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CERTAIN UNDERWRITERS AT LLOYD'S v. ABB LUMMUS GLOBAL

February 3, 2004.

CERTAIN UNDERWRITERS AT LLOYD's, LONDON and CERTAIN LONDON MARKET INSURANCE COMPANIES, Plaintiff's, -against- ABB LUMMUS GLOBAL, INC., BASIC INC., ACE USA (a successor-in-interest to Insurance Co. of North America), and LIBERTY MUTUAL INSURANCE COMPANY, Defendants, And NORTH RIVER INSURANCE COMPANY, Nominal Defendant


The opinion of the court was delivered by: JOHN KOELTL, District Judge

OPINION and ORDER

This case arises out of a reorganization plan drafted in connection with the chapter 11 bankruptcy of Combustion Engineering, Inc. ("CE"). CE is the former parent corporation of the defendants, ABB Lummus ("Lummus") and Basic, Inc. ("Basic") (collectively, "the defendants"). CE and the defendants are now all owned by the same parent corporation, ABB Limited ("ABB"). Facing significant exposure to liability for asbestos-related injuries, CE filed, and the Bankruptcy Court for the District of Delaware approved, a reorganization plan establishing a trust to pay asbestos claims against CE. The plan also provided that the trust would handle the asbestos-related Page 2 liability of Lummus and Basic. The Delaware Bankruptcy Court issued an injunction channeling the liability of CE and the defendants into the trust and enjoined third-party claimants from bringing asbestos claims against CE, Lummus, and Basic.

The Plaintiff's, Certain Underwriters at Lloyds, London and Certain London Market Insurance Companies, sued the defendants Lummus and Basic, Inc. in the New York State Supreme Court, New York County. The complaint sought a declaratory judgment relieving the Plaintiff's from their obligation to indemnify the defendants for asbestos-related bodily injury claims asserted by third-party claimants. The Plaintiff's claim that the defendants breached the terms and conditions of certain insurance policies by assigning those policies to a trust established pursuant to CE's bankruptcy reorganization plan.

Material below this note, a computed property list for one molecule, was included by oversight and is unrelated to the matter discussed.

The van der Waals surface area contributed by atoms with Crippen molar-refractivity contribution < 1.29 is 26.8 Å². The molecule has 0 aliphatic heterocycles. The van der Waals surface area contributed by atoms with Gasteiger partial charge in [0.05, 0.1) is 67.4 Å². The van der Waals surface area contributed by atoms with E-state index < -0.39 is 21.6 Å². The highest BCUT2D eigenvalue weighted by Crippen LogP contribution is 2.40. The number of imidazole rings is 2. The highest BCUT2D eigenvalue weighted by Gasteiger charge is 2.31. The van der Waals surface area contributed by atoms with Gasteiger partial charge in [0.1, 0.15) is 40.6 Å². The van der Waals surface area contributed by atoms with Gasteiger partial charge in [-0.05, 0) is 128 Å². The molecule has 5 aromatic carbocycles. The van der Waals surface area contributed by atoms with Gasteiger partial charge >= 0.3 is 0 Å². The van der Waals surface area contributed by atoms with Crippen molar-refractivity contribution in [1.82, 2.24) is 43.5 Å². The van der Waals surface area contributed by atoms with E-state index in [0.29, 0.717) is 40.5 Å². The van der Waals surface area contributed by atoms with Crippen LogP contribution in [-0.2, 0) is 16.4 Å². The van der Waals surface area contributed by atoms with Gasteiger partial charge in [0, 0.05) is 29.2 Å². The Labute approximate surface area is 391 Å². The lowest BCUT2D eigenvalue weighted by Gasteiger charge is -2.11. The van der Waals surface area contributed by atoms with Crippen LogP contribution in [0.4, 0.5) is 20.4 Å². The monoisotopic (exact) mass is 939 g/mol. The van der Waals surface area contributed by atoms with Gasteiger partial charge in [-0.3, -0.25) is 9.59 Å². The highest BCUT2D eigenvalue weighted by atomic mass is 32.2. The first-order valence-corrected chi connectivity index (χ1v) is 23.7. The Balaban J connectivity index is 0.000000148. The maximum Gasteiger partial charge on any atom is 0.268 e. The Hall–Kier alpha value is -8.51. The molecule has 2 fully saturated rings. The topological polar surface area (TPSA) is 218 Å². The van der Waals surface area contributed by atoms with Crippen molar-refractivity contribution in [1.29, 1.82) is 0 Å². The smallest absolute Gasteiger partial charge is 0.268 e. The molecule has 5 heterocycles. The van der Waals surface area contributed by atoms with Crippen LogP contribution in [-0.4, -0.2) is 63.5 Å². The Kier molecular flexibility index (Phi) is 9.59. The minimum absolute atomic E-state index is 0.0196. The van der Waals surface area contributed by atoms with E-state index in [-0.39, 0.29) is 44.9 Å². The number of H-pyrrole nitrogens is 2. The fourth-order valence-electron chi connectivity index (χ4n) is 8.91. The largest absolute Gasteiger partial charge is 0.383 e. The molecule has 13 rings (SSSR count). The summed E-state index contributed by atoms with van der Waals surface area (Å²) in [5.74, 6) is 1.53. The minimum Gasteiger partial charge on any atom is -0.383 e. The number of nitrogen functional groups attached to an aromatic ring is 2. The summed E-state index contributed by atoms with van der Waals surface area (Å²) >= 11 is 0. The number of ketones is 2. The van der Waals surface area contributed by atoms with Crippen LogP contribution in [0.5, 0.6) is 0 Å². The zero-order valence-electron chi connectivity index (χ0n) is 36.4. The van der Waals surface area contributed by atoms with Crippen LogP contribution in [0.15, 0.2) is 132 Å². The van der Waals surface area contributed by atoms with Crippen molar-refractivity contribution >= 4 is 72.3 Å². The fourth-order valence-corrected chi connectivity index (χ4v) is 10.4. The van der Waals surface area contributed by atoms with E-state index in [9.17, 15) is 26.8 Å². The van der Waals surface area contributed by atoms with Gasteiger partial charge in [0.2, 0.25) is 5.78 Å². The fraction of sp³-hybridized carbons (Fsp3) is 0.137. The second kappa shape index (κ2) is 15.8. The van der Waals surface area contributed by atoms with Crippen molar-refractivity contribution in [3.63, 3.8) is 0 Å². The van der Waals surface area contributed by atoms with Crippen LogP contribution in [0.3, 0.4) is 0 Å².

Pursuant to 28 U.S.C. § 1334(b) and 1452(a), the defendants removed the claims against them to the Southern District of New York as "related to" CE's chapter 11 bankruptcy. The defendants further moved pursuant to 28 U.S.C. § 1404 (a) for a transfer of venue to the United States District Court, District of Delaware so that the case could then be referred to the Delaware Bankruptcy Court. The Plaintiff's have opposed the motion, arguing that this case is not related to the CE bankruptcy case because it has no conceivable effect on the debtor. The Plaintiff's also move to remand the case to state Page 3 court. In the alternative, they contend that the Court should exercise its discretion to abstain pursuant to § 1334(c)(1) or order equitable remand pursuant to 28 U.S.C. § 1452(b).

  I.

  The following facts are undisputed unless otherwise noted. On February 17, 2003, CE filed a voluntary petition for relief under Chapter 11 of the United States Bankruptcy Code in the United States Bankruptcy Court for the District of Delaware. (See Findings of Fact and Conclusions of Law, In re Combustion Eng'g, Inc., Ch. 11 Case No. 03-10495, at 4 (Bankr. D. Del. June 23, 2003) ("Findings"), attached at Defs.' Mem. in Supp. of Mot. to Transfer Action ("Defs.' Mem."), Ex. A.) At the time, CE was a wholly owned subsidiary of Asea Brown Boveri, Inc. ("US ABB"), and ABB was the ultimate corporate parent of US ABB and CE. (Id.) ABB is also the ultimate corporate parent of defendants Lummus and Basic. (Compl. ¶ 27.) Lummus and Basic are both former subsidiaries of CE. (Findings at 40.)

  CE's bankruptcy resulted from its inability to pay substantial obligations for asbestos-related person injury claims. (See id. at 5.) As of 2002, CE was dependent on funding from its parent ABB to cover payments owed on outstanding claims, but ABB was facing financial problems and needed to refinance to avoid bankruptcy. (Id. at 5-6.) To resolve its financial problems, ABB began a divestment and Page 4 restructuring plan. (Id. at 7.) Part of that plan included the sale of Lummus, but Lummus could not be sold unless its asbestos liability was defined and resolved. (Id.) Indeed, there was evidence that so long as asbestos liabilities remained in the ABB groups, ABB's ability to provide financing would run out. (Id. at 8.)

  In filing its petition for bankruptcy, CE filed a "prepackaged" Plan of Reorganization ("Reorganization Plan" or "Plan"). (See id. at 1; Compl. ¶ 40.) The Plan was designed to handle the asbestos liability of CE and other ABB subsidiaries so that ABB could obtain financing, which was critical to CE's liquidity. (See generally Findings at 6-17.) The Plan established a bankruptcy trust, known as the Asbestos PI Trust (the "Trust"), to handle all pending and future asbestos personal injury claims against CE and other non-debtors, including Lummus and Basic, both of whom had some asbestos liability and some shared insurance with CE. (See id. at 40; Compl. ¶¶ 40-41). With respect to Lummus and Basic, the Plan called for "the release and assignment to the Asbestos PI Trust of all their rights to proceeds under insurance covering asbestos personal injury claims, including certain policies shared with CE." (Findings at 29-30, 40.)